Sun | Dec 4, 2016

US Embassy warns against 'visa fixing'

Published:Friday | September 19, 2014 | 12:00 AM

Sheldon Williams, Staff Reporter

The United States (US) Embassy in Kingston has launched a campaign to discourage applicants for American visas from accepting the help of persons described as visa fixers.

Visa fixers are persons who hang about the embassy and inveigle applicants to allow them to lend a helping hand in the visa application process.

Consul General Mike Schimmel said the fixers "concentrate on the area near the embassy, sometimes approaching applicants who have been denied a visa or who look vulnerable to their pitch".

Schimmel said the practice was not limited to the vicinity of the embassy, but takes place islandwide.

"There are fixers who operate throughout the country, plying their trade on applicants who are unaware that the visa process does not require the elaborate pretences that the fixers make them favour," he told The Gleaner.

The embassy's campaign, which seeks to alert applicants to the risk involved in using the visa fixers, is designed to encourage applicants to use the right resources to support their applications - the information that is contained on the official embassy website.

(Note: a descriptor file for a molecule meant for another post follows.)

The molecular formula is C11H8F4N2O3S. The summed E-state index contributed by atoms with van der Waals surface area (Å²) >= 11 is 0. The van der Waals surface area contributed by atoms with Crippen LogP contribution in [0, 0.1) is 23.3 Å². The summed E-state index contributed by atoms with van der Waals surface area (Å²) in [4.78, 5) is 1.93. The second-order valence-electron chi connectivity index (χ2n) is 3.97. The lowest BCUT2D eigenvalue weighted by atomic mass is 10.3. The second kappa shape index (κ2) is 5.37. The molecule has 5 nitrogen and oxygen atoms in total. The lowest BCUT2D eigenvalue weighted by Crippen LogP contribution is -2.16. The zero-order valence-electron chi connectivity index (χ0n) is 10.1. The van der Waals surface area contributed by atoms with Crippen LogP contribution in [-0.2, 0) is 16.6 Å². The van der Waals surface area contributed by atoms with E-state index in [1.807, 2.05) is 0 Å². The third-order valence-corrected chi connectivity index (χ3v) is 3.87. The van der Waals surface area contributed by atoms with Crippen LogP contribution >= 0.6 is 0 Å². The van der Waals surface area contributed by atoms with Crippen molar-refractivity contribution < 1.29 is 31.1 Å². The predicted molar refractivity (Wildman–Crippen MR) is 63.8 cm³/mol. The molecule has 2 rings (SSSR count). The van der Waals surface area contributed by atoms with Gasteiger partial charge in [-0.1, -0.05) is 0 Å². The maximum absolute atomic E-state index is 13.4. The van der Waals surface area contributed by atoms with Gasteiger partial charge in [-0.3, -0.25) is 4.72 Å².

The visa section of the embassy processes between 600 and 700 applications on any given day, some of which illustrate evidence of fixing.

"We have seen the influence of visa fixers regularly in our applicant pool," Schimmel explained.

He said the embassy is able to detect the practice as they have received information from some fixers who have been arrested and who have cooperated by sharing information.

"Additional information comes from applicants whose fraud has been detected. And we have information from travellers who were stopped at ports of entry by our Customs and Border Patrol agents."

He added: "These travellers have confessed to the use of fixers. We know how fixers operate based on what we've learned from their clients."

LIES NOT NECESSARY

Schimmel explained that fixed applications differ from legitimate paperwork as "fixers coach their clients to tell believable lies".

"In most cases, the lies aren't necessary. A truthful application is the best application, and a deceitful one may cost you a lifetime of ineligibility," he said.

Schimmel added: "The right way is to avail yourself of the information offered on our website, www.kingston.usembassy.gov, and prepare for your interview accordingly."

Last year, the rate of approval exceeded 70 per cent. Denial is not permanent - so long as it was not as a result of fraud.

sheldon.williams@gleanerjm.com